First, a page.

Background: We previously reported that a high left atrial (LA) pressure is associated with LA stiffness and poor rhythm outcomes after de novo catheter ablation of atrial fibrillation. Herein, we investigated whether radiofrequency catheter ablation generally changes the LA pressure among patients undergoing repeat procedures. Methods: Among 1848 patients who underwent atrial fibrillation catheter ablation, we measured the LA pressure during sinus rhythm in 1687 patients before the de novo ablation (59±11 years, 72.4% men, 72.8% paroxysmal atrial fibrillation) and in 142 with second procedures. We measured the LA pressure immediately after the transseptal puncture at the beginning of the procedure. Results: In the same 142 patients, the degree of LA stiffness, reflected by the LA pulse pressure (LApp), was significantly higher in the second procedure than in the de novo procedure (P<0.001). The degree of the LApp increase (ΔLApp) was significantly higher in patients who underwent additional extrapulmonary vein LA ablation than in those who underwent circumferential pulmonary vein isolation alone (P=0.010). Extrapulmonary vein LA ablation was independently associated with the ΔLApp (β=5.70 [0.12-11.27]; P=0.045). An increased LApp during repeat procedures was independently associated with a reduced diastolic function (β=2.01 [0.08-3.93]; P=0.041) without a worsening symptoms (EuroQol-five dimensions) score, 22.2±17.9 months after the de novo ablation. Conclusions: Atrial fibrillation catheter ablation, especially extrapulmonary vein LA ablation, increased the LA stiffness and was associated with a worsening postablation diastolic function. However, the symptom score did not significantly change.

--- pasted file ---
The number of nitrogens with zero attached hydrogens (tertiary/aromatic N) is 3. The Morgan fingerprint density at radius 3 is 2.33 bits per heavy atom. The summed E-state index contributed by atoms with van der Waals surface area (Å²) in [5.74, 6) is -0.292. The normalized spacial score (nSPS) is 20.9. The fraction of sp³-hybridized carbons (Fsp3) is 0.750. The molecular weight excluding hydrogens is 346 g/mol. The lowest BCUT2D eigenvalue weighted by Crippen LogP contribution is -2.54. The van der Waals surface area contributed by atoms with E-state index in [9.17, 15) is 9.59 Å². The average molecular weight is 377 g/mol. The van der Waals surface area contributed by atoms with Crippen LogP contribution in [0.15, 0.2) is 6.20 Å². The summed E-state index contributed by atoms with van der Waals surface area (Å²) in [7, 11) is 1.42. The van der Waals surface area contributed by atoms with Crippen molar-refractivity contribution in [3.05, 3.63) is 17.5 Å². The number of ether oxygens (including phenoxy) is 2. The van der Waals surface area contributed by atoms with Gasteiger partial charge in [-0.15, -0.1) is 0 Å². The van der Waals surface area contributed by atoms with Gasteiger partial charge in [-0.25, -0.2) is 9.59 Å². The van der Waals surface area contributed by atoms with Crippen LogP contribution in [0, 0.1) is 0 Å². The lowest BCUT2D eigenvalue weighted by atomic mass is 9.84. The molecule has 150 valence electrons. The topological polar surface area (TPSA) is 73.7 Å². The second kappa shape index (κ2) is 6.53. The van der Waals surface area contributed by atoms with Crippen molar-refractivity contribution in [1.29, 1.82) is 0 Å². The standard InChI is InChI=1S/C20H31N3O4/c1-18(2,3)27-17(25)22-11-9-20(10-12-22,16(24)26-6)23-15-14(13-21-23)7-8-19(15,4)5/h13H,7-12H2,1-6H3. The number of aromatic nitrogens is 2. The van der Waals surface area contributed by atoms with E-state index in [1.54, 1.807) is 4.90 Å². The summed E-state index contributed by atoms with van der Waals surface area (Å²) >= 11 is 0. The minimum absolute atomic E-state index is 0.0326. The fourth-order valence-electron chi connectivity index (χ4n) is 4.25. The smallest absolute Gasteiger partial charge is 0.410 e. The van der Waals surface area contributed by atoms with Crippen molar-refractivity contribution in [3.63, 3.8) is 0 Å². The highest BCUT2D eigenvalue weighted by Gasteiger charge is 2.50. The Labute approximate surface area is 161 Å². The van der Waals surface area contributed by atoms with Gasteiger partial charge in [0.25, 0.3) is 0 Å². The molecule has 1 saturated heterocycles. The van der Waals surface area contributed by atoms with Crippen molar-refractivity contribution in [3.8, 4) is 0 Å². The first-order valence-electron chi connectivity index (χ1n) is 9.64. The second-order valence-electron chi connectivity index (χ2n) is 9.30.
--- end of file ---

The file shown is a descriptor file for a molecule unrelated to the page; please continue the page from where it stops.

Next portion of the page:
Bibliographical noteFunding Information:
This work was supported by a grant (HI18C0070) from the Korea Health 21 R&D Project, Ministry of Health and Welfare, and a grant (NRF-2017R1A2B4003983) from the Basic Science Research Program run by the National Research Foundation of Korea, which is funded by the Ministry of Science, ICT and Future Planning.
© 2019 American Heart Association, Inc.
All Science Journal Classification (ASJC) codes
- Cardiology and Cardiovascular Medicine
- Physiology (medical)